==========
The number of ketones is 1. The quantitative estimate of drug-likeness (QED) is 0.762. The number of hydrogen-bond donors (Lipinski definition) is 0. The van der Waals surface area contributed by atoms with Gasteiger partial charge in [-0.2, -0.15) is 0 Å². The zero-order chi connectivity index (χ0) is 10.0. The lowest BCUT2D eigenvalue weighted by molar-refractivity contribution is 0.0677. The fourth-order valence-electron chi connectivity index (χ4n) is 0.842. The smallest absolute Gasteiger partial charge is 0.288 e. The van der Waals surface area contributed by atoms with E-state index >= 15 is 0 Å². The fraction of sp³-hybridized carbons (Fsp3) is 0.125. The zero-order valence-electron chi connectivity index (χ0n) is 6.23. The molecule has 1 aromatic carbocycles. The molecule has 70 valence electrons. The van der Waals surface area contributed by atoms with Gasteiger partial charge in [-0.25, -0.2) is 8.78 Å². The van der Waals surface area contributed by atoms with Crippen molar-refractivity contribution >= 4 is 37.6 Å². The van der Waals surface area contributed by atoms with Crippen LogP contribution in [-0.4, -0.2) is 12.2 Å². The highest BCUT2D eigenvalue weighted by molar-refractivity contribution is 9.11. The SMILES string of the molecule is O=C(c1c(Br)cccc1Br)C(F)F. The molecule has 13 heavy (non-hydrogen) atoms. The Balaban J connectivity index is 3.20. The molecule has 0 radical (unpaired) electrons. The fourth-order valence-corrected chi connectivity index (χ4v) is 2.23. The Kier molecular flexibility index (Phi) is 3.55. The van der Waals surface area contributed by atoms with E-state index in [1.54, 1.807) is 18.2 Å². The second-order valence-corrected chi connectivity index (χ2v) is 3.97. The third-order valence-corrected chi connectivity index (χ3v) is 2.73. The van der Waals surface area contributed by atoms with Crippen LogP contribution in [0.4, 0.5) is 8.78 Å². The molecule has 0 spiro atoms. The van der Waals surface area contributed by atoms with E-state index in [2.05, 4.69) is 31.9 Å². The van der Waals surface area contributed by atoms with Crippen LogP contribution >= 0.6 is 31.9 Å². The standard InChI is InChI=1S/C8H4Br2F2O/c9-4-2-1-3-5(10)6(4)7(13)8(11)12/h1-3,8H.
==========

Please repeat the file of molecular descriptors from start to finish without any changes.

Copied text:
The number of ketones is 1. The quantitative estimate of drug-likeness (QED) is 0.762. The number of hydrogen-bond donors (Lipinski definition) is 0. The van der Waals surface area contributed by atoms with Gasteiger partial charge in [-0.2, -0.15) is 0 Å². The zero-order chi connectivity index (χ0) is 10.0. The lowest BCUT2D eigenvalue weighted by molar-refractivity contribution is 0.0677. The fourth-order valence-electron chi connectivity index (χ4n) is 0.842. The smallest absolute Gasteiger partial charge is 0.288 e. The van der Waals surface area contributed by atoms with E-state index >= 15 is 0 Å². The fraction of sp³-hybridized carbons (Fsp3) is 0.125. The zero-order valence-electron chi connectivity index (χ0n) is 6.23. The molecule has 1 aromatic carbocycles. The molecule has 70 valence electrons. The van der Waals surface area contributed by atoms with Gasteiger partial charge in [-0.25, -0.2) is 8.78 Å². The van der Waals surface area contributed by atoms with Crippen molar-refractivity contribution >= 4 is 37.6 Å². The van der Waals surface area contributed by atoms with Crippen LogP contribution in [-0.4, -0.2) is 12.2 Å². The highest BCUT2D eigenvalue weighted by molar-refractivity contribution is 9.11. The SMILES string of the molecule is O=C(c1c(Br)cccc1Br)C(F)F. The molecule has 13 heavy (non-hydrogen) atoms. The Balaban J connectivity index is 3.20. The molecule has 0 radical (unpaired) electrons. The fourth-order valence-corrected chi connectivity index (χ4v) is 2.23. The Kier molecular flexibility index (Phi) is 3.55. The van der Waals surface area contributed by atoms with E-state index in [1.54, 1.807) is 18.2 Å². The second-order valence-corrected chi connectivity index (χ2v) is 3.97. The third-order valence-corrected chi connectivity index (χ3v) is 2.73. The van der Waals surface area contributed by atoms with Crippen LogP contribution in [0.4, 0.5) is 8.78 Å². The molecule has 0 spiro atoms. The van der Waals surface area contributed by atoms with E-state index in [2.05, 4.69) is 31.9 Å². The van der Waals surface area contributed by atoms with Crippen LogP contribution >= 0.6 is 31.9 Å². The standard InChI is InChI=1S/C8H4Br2F2O/c9-4-2-1-3-5(10)6(4)7(13)8(11)12/h1-3,8H.